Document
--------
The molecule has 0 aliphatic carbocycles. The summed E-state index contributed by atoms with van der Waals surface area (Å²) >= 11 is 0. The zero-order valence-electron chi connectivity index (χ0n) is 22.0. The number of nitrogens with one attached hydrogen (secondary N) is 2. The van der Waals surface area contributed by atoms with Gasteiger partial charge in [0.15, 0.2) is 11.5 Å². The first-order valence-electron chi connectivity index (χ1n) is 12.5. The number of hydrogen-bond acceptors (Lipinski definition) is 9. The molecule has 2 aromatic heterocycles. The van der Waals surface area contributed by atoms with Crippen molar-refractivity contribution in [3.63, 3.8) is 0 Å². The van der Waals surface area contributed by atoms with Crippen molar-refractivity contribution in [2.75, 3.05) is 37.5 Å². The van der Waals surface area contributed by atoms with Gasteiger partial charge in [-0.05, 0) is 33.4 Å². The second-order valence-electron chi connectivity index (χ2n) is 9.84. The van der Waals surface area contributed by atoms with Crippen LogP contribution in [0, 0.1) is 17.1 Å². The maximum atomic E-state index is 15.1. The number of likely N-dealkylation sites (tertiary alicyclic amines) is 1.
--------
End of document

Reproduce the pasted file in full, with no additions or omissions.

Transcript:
The molecule has 0 aliphatic carbocycles. The summed E-state index contributed by atoms with van der Waals surface area (Å²) >= 11 is 0. The zero-order valence-electron chi connectivity index (χ0n) is 22.0. The number of nitrogens with one attached hydrogen (secondary N) is 2. The van der Waals surface area contributed by atoms with Gasteiger partial charge in [0.15, 0.2) is 11.5 Å². The first-order valence-electron chi connectivity index (χ1n) is 12.5. The number of hydrogen-bond acceptors (Lipinski definition) is 9. The molecule has 2 aromatic heterocycles. The van der Waals surface area contributed by atoms with Crippen molar-refractivity contribution in [3.63, 3.8) is 0 Å². The van der Waals surface area contributed by atoms with Crippen molar-refractivity contribution in [2.75, 3.05) is 37.5 Å². The van der Waals surface area contributed by atoms with Gasteiger partial charge in [-0.05, 0) is 33.4 Å². The second-order valence-electron chi connectivity index (χ2n) is 9.84. The van der Waals surface area contributed by atoms with Crippen LogP contribution in [0, 0.1) is 17.1 Å². The maximum atomic E-state index is 15.1. The number of likely N-dealkylation sites (tertiary alicyclic amines) is 1.